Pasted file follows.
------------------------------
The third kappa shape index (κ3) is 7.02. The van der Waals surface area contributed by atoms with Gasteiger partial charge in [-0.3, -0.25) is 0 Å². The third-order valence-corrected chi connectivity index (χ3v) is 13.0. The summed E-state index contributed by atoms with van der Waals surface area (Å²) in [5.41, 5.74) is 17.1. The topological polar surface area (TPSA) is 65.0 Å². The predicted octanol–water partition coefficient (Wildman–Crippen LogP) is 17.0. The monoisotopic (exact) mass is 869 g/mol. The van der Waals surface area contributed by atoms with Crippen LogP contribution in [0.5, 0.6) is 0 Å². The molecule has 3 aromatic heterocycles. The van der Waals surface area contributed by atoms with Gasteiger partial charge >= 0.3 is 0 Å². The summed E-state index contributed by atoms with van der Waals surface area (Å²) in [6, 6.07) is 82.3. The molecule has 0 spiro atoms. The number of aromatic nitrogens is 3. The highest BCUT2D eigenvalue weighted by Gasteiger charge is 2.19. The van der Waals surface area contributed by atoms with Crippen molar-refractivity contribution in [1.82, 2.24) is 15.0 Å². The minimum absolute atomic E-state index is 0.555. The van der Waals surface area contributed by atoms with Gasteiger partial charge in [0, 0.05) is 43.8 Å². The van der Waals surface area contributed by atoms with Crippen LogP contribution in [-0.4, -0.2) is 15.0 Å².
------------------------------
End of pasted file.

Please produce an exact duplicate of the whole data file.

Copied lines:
The third kappa shape index (κ3) is 7.02. The van der Waals surface area contributed by atoms with Gasteiger partial charge in [-0.3, -0.25) is 0 Å². The third-order valence-corrected chi connectivity index (χ3v) is 13.0. The summed E-state index contributed by atoms with van der Waals surface area (Å²) in [5.41, 5.74) is 17.1. The topological polar surface area (TPSA) is 65.0 Å². The predicted octanol–water partition coefficient (Wildman–Crippen LogP) is 17.0. The monoisotopic (exact) mass is 869 g/mol. The van der Waals surface area contributed by atoms with Crippen LogP contribution in [0.5, 0.6) is 0 Å². The molecule has 3 aromatic heterocycles. The van der Waals surface area contributed by atoms with Gasteiger partial charge >= 0.3 is 0 Å². The summed E-state index contributed by atoms with van der Waals surface area (Å²) in [6, 6.07) is 82.3. The molecule has 0 spiro atoms. The number of aromatic nitrogens is 3. The highest BCUT2D eigenvalue weighted by Gasteiger charge is 2.19. The van der Waals surface area contributed by atoms with Crippen molar-refractivity contribution in [1.82, 2.24) is 15.0 Å². The minimum absolute atomic E-state index is 0.555. The van der Waals surface area contributed by atoms with Gasteiger partial charge in [0, 0.05) is 43.8 Å². The van der Waals surface area contributed by atoms with Crippen LogP contribution in [-0.4, -0.2) is 15.0 Å².